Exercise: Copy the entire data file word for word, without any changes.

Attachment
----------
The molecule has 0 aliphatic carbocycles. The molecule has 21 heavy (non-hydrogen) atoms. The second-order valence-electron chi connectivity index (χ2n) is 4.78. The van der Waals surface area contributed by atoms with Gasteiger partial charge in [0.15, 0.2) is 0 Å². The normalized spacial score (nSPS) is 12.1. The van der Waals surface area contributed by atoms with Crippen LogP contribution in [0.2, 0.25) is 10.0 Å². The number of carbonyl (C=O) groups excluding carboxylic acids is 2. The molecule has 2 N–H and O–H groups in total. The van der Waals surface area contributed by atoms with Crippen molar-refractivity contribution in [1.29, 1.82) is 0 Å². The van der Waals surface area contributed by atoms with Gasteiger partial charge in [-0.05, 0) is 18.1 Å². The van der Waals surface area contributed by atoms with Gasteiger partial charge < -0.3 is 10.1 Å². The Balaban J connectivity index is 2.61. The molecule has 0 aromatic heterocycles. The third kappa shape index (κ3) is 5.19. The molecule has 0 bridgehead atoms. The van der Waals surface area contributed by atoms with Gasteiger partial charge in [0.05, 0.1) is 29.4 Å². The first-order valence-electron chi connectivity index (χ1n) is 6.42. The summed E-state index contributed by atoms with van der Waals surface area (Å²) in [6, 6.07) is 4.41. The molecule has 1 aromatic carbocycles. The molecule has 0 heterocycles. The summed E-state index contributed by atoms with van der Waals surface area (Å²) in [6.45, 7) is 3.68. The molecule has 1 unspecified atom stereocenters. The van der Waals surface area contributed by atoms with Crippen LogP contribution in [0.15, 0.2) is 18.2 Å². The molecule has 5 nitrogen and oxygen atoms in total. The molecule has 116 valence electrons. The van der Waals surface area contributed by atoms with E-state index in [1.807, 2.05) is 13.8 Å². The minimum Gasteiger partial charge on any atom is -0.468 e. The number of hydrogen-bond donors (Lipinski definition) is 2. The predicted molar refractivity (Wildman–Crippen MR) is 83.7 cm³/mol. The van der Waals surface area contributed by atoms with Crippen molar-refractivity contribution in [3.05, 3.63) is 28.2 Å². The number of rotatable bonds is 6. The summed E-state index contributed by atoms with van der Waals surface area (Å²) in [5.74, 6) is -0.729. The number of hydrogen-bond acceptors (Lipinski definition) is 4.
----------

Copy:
The molecule has 0 aliphatic carbocycles. The molecule has 21 heavy (non-hydrogen) atoms. The second-order valence-electron chi connectivity index (χ2n) is 4.78. The van der Waals surface area contributed by atoms with Gasteiger partial charge in [0.15, 0.2) is 0 Å². The normalized spacial score (nSPS) is 12.1. The van der Waals surface area contributed by atoms with Crippen LogP contribution in [0.2, 0.25) is 10.0 Å². The number of carbonyl (C=O) groups excluding carboxylic acids is 2. The molecule has 2 N–H and O–H groups in total. The van der Waals surface area contributed by atoms with Crippen molar-refractivity contribution in [1.29, 1.82) is 0 Å². The van der Waals surface area contributed by atoms with Gasteiger partial charge in [-0.05, 0) is 18.1 Å². The van der Waals surface area contributed by atoms with Gasteiger partial charge < -0.3 is 10.1 Å². The Balaban J connectivity index is 2.61. The molecule has 0 aromatic heterocycles. The third kappa shape index (κ3) is 5.19. The molecule has 0 bridgehead atoms. The van der Waals surface area contributed by atoms with Gasteiger partial charge in [0.05, 0.1) is 29.4 Å². The first-order valence-electron chi connectivity index (χ1n) is 6.42. The summed E-state index contributed by atoms with van der Waals surface area (Å²) in [6, 6.07) is 4.41. The molecule has 1 aromatic carbocycles. The molecule has 0 heterocycles. The summed E-state index contributed by atoms with van der Waals surface area (Å²) in [6.45, 7) is 3.68. The molecule has 1 unspecified atom stereocenters. The van der Waals surface area contributed by atoms with Crippen LogP contribution in [0.15, 0.2) is 18.2 Å². The molecule has 5 nitrogen and oxygen atoms in total. The molecule has 116 valence electrons. The van der Waals surface area contributed by atoms with E-state index in [1.807, 2.05) is 13.8 Å². The minimum Gasteiger partial charge on any atom is -0.468 e. The number of hydrogen-bond donors (Lipinski definition) is 2. The predicted molar refractivity (Wildman–Crippen MR) is 83.7 cm³/mol. The van der Waals surface area contributed by atoms with Crippen molar-refractivity contribution in [3.05, 3.63) is 28.2 Å². The number of rotatable bonds is 6. The summed E-state index contributed by atoms with van der Waals surface area (Å²) in [5.74, 6) is -0.729. The number of hydrogen-bond acceptors (Lipinski definition) is 4.